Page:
The Public Service Association (PSA) elections have been postponed to at least December 14.
The PSA’s current elections committee agreed to defer the long-overdue poll, carded for next Monday (November 23), after appearing before Justice Nadia Kangaloo, who granted an injunction blocking the election almost three years ago.
During the discussions, the committee also agreed to disclose a final sanitized voters’ list, as ordered by Justice Kangaloo in her judgement in the case in 2018, by next Tuesday.
Provided that the parties agree that the list passes the criteria previously defined by Kangaloo, the elections would go ahead in mid-December.
If there is no agreement, the election may be postponed once again.
In the lawsuit, Solomon Gabriel and his Team Fixers slate were claiming that an injunction they obtained stopping the election in November 2017 still stands as the union’s General Council and elections committee never met the requirements for its discharge.
In the substantive case, the group contended that the list of voters was fundamentally flawed due to a decision taken by the union’s General Council to allow PSA members with union dues arrears to be allowed to vote if they cleared their arrears.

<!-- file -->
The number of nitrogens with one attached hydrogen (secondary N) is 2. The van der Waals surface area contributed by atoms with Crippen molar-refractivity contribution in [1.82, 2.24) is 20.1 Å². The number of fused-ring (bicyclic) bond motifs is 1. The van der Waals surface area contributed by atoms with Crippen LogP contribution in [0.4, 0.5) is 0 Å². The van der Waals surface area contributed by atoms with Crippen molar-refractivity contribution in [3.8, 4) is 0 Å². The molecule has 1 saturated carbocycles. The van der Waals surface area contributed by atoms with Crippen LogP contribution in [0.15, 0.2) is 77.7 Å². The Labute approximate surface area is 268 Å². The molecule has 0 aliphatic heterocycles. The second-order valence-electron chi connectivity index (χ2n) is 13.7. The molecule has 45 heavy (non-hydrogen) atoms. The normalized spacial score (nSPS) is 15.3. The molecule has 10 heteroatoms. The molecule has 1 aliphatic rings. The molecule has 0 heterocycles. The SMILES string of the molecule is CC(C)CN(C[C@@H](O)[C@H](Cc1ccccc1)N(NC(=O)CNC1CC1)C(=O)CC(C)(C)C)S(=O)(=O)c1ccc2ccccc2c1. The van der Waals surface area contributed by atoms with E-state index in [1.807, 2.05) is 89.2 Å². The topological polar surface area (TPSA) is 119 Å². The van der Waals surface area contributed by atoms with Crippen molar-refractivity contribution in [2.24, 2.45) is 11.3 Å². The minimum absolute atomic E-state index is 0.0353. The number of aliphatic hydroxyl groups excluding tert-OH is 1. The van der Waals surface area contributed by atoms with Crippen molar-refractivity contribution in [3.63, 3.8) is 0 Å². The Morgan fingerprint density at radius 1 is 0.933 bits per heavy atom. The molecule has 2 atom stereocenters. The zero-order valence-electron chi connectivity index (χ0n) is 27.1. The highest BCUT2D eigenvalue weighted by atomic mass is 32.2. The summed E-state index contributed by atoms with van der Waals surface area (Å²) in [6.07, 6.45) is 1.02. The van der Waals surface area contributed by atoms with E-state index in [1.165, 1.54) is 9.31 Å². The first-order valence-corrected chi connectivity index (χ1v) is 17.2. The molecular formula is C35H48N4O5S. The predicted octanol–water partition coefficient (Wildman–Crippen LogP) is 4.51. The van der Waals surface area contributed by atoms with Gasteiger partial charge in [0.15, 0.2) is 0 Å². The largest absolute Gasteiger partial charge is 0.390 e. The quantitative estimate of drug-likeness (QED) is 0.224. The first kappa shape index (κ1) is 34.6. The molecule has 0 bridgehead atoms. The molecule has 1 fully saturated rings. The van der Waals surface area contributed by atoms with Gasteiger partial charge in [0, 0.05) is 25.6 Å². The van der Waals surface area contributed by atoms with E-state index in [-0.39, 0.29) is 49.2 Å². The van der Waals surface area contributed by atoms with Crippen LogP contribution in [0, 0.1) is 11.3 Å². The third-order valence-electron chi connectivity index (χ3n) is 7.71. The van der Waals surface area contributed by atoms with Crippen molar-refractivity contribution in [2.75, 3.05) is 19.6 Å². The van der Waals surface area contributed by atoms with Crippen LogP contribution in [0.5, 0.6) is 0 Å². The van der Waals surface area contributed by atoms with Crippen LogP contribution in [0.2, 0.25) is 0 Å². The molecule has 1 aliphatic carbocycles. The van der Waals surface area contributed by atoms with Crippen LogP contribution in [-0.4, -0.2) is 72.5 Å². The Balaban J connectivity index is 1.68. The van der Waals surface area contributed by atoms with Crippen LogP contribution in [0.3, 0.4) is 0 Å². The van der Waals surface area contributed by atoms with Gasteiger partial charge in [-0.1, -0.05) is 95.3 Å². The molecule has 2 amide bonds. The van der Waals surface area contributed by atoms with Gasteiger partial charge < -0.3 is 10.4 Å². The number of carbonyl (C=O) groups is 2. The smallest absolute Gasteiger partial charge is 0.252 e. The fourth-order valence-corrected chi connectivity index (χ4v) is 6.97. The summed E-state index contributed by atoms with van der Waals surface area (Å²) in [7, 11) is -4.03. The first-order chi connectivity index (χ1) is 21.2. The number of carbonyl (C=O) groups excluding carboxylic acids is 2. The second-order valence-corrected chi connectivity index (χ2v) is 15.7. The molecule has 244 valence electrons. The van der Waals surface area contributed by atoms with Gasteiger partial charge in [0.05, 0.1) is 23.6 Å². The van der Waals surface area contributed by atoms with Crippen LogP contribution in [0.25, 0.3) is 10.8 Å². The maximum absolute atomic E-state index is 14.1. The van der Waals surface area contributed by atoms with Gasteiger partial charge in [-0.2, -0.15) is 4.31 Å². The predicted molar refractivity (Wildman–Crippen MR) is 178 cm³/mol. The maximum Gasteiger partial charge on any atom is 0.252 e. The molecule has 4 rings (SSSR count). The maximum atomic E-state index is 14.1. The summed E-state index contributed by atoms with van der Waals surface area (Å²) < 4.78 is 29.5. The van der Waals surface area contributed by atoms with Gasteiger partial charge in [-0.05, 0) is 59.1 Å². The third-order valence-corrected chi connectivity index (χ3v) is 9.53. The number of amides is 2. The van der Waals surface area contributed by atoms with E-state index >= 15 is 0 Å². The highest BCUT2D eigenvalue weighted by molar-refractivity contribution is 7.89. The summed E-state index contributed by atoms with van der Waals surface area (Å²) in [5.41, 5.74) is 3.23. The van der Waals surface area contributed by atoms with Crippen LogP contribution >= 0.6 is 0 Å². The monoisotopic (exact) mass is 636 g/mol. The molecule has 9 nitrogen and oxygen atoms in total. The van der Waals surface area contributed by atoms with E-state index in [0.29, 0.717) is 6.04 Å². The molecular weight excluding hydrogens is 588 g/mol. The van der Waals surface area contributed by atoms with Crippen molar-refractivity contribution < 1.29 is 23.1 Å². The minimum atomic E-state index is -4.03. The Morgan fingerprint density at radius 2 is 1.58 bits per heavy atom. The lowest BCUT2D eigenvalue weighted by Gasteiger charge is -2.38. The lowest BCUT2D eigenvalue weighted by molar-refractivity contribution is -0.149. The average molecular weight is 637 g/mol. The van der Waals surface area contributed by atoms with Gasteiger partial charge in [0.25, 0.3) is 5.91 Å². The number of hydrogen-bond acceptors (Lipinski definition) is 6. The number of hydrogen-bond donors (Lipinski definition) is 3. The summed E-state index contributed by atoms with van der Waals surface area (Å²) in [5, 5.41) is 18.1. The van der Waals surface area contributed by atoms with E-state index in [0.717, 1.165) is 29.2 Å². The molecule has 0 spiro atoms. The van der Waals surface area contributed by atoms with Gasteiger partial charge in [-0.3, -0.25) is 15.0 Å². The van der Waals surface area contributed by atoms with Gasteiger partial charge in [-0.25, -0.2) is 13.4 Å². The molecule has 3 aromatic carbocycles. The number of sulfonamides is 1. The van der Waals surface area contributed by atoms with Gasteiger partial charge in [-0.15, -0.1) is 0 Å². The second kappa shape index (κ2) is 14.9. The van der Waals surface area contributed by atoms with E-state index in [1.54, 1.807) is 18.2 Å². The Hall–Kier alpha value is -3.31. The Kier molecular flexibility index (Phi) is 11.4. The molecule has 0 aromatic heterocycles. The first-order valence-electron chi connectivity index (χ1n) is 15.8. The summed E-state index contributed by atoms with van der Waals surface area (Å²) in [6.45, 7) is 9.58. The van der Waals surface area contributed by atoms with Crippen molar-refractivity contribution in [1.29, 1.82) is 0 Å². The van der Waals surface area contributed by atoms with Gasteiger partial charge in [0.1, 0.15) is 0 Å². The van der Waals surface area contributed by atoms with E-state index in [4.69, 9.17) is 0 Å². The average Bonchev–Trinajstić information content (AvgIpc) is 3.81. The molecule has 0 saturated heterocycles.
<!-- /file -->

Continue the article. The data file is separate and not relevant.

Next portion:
At the time the initial lawsuit was brought and an injunction granted by Kangaloo almost 300 of the union’s 14,000 members, reportedly made use of the allowance.
In February 2018, Kangaloo ordered the committee to sanitise the list and set a new date for elections after she found multiple irregularities on it.
Last year, the team brought contempt proceedings in which they claimed that the committee breached Kangaloo’s order by deciding to scrap their original list and by stating that the election should be held in November, this year.
The decision effectively gave controversial incumbent PSA president Watson Duke almost a full third term in office without being elected by the union’s membership.
Gabriel’s group also filed separate proceedings in which his slate has challenged the actions of the union’s General Council, which disbanded the elections committee after it decided on postponing the elections. The council is chaired by Duke.
Presenting submissions yesterday, Gabriel’s lawyers Lemuel Murphy and Stacy Mc Sween pointed out that the list published by the new committee, last week, contained almost four times the discrepancies than in the previous list, which was the subject of the lawsuit.
The discrepancies include the duplication of members including one case in which one member appeared to be registered in eight different Government ministries.
The list also did not include members’ registration numbers, information on whether they were in good financial standing and the dates they officially joined the union.
Contacted yesterday, Gabriel said that he was pleased that the proper procedure was being followed although he does not have a stake in the contest.
Gabriel noted that he and his team chose not to enter the race as they felt it would constitute aiding and abetting contempt of court.
“Six slates are running in the election. That is madness. So many people want to be PSA President?” Gabriel said.
The parties are expected to appear before Kangaloo, next Thursday.